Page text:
St Luke's Chamber Ensemble offers "Baroque and Beyond" at Fairfield University's Regina A. Quick Center for the Arts
St. Luke's Chamber Ensemble will play a intriguing program based on the theme "Baroque and Beyond" on Sunday, Feb. 1, at 3 p.m. at Fairfield University's Regina A. Quick Center for the Arts. Afternoon tea will be served before the concert from 1 to 2:45 p.m. and a pre-concert Art-to-Heart discussion with Howard Kissel, chief drama critic of the New York Daily News, will begin at 2 p.m.
St. Luke's, New York's preeminent chamber ensemble, will examine the Baroque era and how, during the course of the 18th century, it evolved into the Classical period. The program features pieces by J.S. Bach, Pergolesi, J.C. Bach, C.P.E. Bach and Haydn and will be played in order of composition, offering listeners a chance to see the new styles unfold.
The first piece is J.S. Bach's "Brandenburg Concerto No. 4 in G Major," part of a 1721 manuscript that included six different approaches to the concerto idea that he would present to the Margrave of Brandenburg. The Fourth is one of the sunniest, though it is also richest in thematic detail and contains a vigorous broad fugue in the final movement.
The ensemble will then move to Giovanni Battista Pergolesi's "Sinfonia in F Major for Cello and Keyboard." Pergolesi died at the age of 26, leaving a small but extraordinary body of work and this piece, written circa 1734-36, is cast in four parts in the pattern of a Baroque sonata featuring classical harmonic structures.
Haydn's "Symphony No. 6 in D Major" is not the latest work on the program, but it offers the most far-reaching consequences and features a slow introduction that was rare for the time. The stormy secondary theme uses strongly opposed dynamics, a hallmark of Haydn's work.
Johann Christian Bach, the youngest son of Johann Sebastian Bach, wrote "Sinfonia Concertante in A Major" in 1774, incorporating musical qualities later associated with Mozart. The soloists play an elegant game of tag and the finale is notably French in character.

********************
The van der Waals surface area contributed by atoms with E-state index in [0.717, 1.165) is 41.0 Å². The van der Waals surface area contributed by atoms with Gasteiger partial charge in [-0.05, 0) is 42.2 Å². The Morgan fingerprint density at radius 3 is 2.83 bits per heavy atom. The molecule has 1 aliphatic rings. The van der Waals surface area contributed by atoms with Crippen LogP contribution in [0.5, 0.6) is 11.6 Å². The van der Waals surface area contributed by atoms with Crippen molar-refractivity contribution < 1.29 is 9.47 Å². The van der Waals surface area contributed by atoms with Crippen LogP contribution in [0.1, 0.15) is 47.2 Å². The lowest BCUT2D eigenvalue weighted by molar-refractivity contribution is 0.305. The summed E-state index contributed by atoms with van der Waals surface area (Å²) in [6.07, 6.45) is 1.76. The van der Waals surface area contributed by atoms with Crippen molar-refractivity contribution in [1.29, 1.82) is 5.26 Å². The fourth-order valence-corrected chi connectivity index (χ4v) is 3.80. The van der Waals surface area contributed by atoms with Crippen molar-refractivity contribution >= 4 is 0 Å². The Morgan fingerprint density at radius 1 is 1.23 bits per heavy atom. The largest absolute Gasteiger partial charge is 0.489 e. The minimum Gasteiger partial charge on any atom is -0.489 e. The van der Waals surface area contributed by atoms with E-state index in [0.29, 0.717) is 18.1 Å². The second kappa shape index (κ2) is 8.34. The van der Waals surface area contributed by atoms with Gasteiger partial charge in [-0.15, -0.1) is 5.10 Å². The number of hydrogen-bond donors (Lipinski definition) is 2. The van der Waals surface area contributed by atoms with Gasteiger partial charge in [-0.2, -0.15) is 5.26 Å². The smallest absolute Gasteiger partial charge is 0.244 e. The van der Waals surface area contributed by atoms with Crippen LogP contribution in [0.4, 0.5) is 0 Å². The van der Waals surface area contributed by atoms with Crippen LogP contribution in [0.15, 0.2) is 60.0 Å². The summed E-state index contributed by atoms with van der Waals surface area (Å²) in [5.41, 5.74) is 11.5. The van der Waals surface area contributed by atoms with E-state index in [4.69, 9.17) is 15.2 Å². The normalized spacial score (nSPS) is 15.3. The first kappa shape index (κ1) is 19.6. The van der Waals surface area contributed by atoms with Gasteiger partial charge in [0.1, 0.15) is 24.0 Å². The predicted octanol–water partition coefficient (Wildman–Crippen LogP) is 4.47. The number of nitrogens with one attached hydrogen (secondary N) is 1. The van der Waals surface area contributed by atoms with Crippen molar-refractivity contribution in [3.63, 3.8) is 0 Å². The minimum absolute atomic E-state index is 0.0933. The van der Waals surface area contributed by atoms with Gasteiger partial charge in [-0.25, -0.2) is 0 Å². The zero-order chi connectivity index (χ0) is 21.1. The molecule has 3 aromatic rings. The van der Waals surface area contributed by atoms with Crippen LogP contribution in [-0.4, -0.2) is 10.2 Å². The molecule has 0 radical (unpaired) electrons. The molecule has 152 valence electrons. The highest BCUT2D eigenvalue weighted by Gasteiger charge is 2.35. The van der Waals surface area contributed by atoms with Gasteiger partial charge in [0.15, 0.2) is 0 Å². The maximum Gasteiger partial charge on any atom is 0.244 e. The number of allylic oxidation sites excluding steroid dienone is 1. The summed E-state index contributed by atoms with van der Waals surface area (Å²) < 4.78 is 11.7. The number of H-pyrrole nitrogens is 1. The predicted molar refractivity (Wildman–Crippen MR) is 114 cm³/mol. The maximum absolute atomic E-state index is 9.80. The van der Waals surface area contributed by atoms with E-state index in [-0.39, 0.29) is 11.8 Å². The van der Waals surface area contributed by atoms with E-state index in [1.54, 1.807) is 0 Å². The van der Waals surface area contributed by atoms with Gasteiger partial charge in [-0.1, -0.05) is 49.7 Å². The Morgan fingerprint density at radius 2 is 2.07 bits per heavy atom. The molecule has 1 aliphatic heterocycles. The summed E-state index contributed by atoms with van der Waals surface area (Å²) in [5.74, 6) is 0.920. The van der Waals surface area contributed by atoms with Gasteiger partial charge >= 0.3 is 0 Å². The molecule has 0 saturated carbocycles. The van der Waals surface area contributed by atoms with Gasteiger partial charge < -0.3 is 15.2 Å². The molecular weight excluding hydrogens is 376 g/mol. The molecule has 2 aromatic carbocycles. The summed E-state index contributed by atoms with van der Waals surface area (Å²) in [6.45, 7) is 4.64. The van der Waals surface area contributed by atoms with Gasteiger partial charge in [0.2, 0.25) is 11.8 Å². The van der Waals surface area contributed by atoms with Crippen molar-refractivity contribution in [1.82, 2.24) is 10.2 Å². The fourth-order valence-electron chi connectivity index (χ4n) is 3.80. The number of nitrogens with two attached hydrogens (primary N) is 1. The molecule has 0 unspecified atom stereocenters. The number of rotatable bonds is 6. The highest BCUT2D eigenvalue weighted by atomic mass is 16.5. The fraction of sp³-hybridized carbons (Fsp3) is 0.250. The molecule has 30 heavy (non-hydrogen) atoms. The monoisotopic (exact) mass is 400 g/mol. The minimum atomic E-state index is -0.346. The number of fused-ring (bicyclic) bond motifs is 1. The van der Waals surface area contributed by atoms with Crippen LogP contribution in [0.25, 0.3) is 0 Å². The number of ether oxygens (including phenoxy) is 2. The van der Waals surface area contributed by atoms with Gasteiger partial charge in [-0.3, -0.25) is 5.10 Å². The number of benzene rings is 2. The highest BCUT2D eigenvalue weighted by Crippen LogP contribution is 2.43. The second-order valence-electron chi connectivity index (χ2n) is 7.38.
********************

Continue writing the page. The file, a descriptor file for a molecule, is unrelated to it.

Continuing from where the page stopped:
The ensemble will finish with two pieces by C.P.E. Bach, "Sinfonia No. 2 in B-flat Major" and "Sinfonia No. 3 in C Major." Both works are expressive, filled with musical surprises, fiery turns and passionate changes that usher in the Classical period.
St. Luke's Chamber Ensemble is the artistic core of the larger Orchestra of St. Luke's. The smaller ensemble includes 21 virtuoso musicians who perform nationally and internationally with a repertoire ranging from the baroque to the contemporary. Musicians performing in the Quick Center program will be: Krista Bennion Feeney, Mayuki Fukuhara, Eriko Sato, Naoko Tanaka and Mitsuru Tsubota, violin; Ronald Carbone and Louise Schulman, viola; Myron Lutke and Daire FitzGerald, cello; John Feeney, bass; Elizabeteh Mann and Sheryl Henze, flute; Richard Dallessio and Melanie Feld, oboe; Cynde Iverson, bassoon; Joseph Anderer and Stewart Rose, horn; and Robert Wolinsky, continuo.
Since its inception in 1974, the ensemble has won praise for tackling the masters and newer composers with equal zeal. Boasting a rigorous performance schedule, the group has made time for Bach and Brahms, as well as André Previn, Zhou Long and Philip Glass.
St. Luke's has produced more than 70 recordings, including three Grammy winners, John Adam's "Nixon in China," Samuel Barber's "Knoxville: Summer of 1915," and "Bel Canto" with celebrated soprano Renée Fleming. Recent albums include "Haydn: Morning, Noon and Evening" and a complete set of Bach's Brandenburg Concertos.
"St. Luke's serves up a diverse feast for the ears year-round," according to Chamber Music Magazine.
Tickets to the Quick Center concert are $30. For tickets, call the Quick Center box office at (203) 254-4010 or toll free at 1-877-ARTS-396. For more information, visit the website, www.quickcenter.com.
Media Contact: Nancy Habetz, (203) 254-4000, ext. 2647, email@example.com
Posted on January 14, 2004
Vol. 36, No. 156